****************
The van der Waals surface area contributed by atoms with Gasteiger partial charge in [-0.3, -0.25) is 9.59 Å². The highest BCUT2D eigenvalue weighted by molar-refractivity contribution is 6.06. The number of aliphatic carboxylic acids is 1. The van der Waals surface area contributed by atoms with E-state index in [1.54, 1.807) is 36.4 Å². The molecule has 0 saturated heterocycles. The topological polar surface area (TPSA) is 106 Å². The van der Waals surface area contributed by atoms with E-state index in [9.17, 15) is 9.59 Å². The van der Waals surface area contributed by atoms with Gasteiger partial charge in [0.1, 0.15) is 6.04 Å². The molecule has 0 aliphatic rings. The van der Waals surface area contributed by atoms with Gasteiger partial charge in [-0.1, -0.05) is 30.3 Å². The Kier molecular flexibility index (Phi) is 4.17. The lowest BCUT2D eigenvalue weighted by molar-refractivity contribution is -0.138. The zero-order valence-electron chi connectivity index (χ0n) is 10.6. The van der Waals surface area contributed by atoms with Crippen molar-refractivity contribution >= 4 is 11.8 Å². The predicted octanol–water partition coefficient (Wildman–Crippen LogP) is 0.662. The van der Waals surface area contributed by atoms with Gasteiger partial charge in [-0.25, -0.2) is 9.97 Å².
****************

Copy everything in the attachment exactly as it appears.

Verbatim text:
The van der Waals surface area contributed by atoms with Gasteiger partial charge in [-0.3, -0.25) is 9.59 Å². The highest BCUT2D eigenvalue weighted by molar-refractivity contribution is 6.06. The number of aliphatic carboxylic acids is 1. The van der Waals surface area contributed by atoms with E-state index in [1.54, 1.807) is 36.4 Å². The molecule has 0 saturated heterocycles. The topological polar surface area (TPSA) is 106 Å². The van der Waals surface area contributed by atoms with E-state index in [9.17, 15) is 9.59 Å². The van der Waals surface area contributed by atoms with Gasteiger partial charge in [0.1, 0.15) is 6.04 Å². The molecule has 0 aliphatic rings. The van der Waals surface area contributed by atoms with Gasteiger partial charge in [-0.1, -0.05) is 30.3 Å². The Kier molecular flexibility index (Phi) is 4.17. The lowest BCUT2D eigenvalue weighted by molar-refractivity contribution is -0.138. The zero-order valence-electron chi connectivity index (χ0n) is 10.6. The van der Waals surface area contributed by atoms with Crippen molar-refractivity contribution >= 4 is 11.8 Å². The predicted octanol–water partition coefficient (Wildman–Crippen LogP) is 0.662. The van der Waals surface area contributed by atoms with Gasteiger partial charge in [-0.25, -0.2) is 9.97 Å².